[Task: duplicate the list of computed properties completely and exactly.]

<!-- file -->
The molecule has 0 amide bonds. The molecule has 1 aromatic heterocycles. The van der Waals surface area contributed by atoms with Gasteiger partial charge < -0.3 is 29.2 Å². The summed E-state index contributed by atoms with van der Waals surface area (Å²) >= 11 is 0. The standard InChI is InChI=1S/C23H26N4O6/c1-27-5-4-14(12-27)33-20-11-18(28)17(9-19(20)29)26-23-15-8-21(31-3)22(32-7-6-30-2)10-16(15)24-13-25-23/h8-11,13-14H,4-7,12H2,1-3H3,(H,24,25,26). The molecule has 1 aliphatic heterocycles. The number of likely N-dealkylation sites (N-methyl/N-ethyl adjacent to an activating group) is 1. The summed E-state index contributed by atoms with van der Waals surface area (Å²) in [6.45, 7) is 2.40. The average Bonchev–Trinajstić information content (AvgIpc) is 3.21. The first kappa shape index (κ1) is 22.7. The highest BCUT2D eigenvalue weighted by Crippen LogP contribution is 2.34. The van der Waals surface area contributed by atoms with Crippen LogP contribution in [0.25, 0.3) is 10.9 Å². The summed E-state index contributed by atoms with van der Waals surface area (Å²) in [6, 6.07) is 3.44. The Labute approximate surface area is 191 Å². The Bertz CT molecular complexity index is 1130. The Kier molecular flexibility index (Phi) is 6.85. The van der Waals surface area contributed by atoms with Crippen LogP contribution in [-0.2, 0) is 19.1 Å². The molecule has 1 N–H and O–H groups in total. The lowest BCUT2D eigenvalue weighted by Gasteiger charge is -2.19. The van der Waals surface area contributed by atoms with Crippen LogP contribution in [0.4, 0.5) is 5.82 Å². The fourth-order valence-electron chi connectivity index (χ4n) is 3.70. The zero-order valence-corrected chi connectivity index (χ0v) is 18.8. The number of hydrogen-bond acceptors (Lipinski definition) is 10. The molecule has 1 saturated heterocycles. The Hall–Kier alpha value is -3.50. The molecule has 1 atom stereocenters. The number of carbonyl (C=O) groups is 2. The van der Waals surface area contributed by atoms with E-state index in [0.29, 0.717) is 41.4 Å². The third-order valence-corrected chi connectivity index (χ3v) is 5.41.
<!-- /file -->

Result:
The molecule has 0 amide bonds. The molecule has 1 aromatic heterocycles. The van der Waals surface area contributed by atoms with Gasteiger partial charge < -0.3 is 29.2 Å². The summed E-state index contributed by atoms with van der Waals surface area (Å²) >= 11 is 0. The standard InChI is InChI=1S/C23H26N4O6/c1-27-5-4-14(12-27)33-20-11-18(28)17(9-19(20)29)26-23-15-8-21(31-3)22(32-7-6-30-2)10-16(15)24-13-25-23/h8-11,13-14H,4-7,12H2,1-3H3,(H,24,25,26). The molecule has 1 aliphatic heterocycles. The number of likely N-dealkylation sites (N-methyl/N-ethyl adjacent to an activating group) is 1. The summed E-state index contributed by atoms with van der Waals surface area (Å²) in [6.45, 7) is 2.40. The average Bonchev–Trinajstić information content (AvgIpc) is 3.21. The first kappa shape index (κ1) is 22.7. The highest BCUT2D eigenvalue weighted by Crippen LogP contribution is 2.34. The van der Waals surface area contributed by atoms with Crippen LogP contribution in [0.25, 0.3) is 10.9 Å². The summed E-state index contributed by atoms with van der Waals surface area (Å²) in [6, 6.07) is 3.44. The Labute approximate surface area is 191 Å². The Bertz CT molecular complexity index is 1130. The Kier molecular flexibility index (Phi) is 6.85. The van der Waals surface area contributed by atoms with Crippen LogP contribution in [-0.2, 0) is 19.1 Å². The molecule has 1 N–H and O–H groups in total. The lowest BCUT2D eigenvalue weighted by Gasteiger charge is -2.19. The van der Waals surface area contributed by atoms with Crippen LogP contribution in [0.4, 0.5) is 5.82 Å². The fourth-order valence-electron chi connectivity index (χ4n) is 3.70. The zero-order valence-corrected chi connectivity index (χ0v) is 18.8. The number of hydrogen-bond acceptors (Lipinski definition) is 10. The molecule has 1 saturated heterocycles. The Hall–Kier alpha value is -3.50. The molecule has 1 atom stereocenters. The number of carbonyl (C=O) groups is 2. The van der Waals surface area contributed by atoms with E-state index in [0.29, 0.717) is 41.4 Å². The third-order valence-corrected chi connectivity index (χ3v) is 5.41.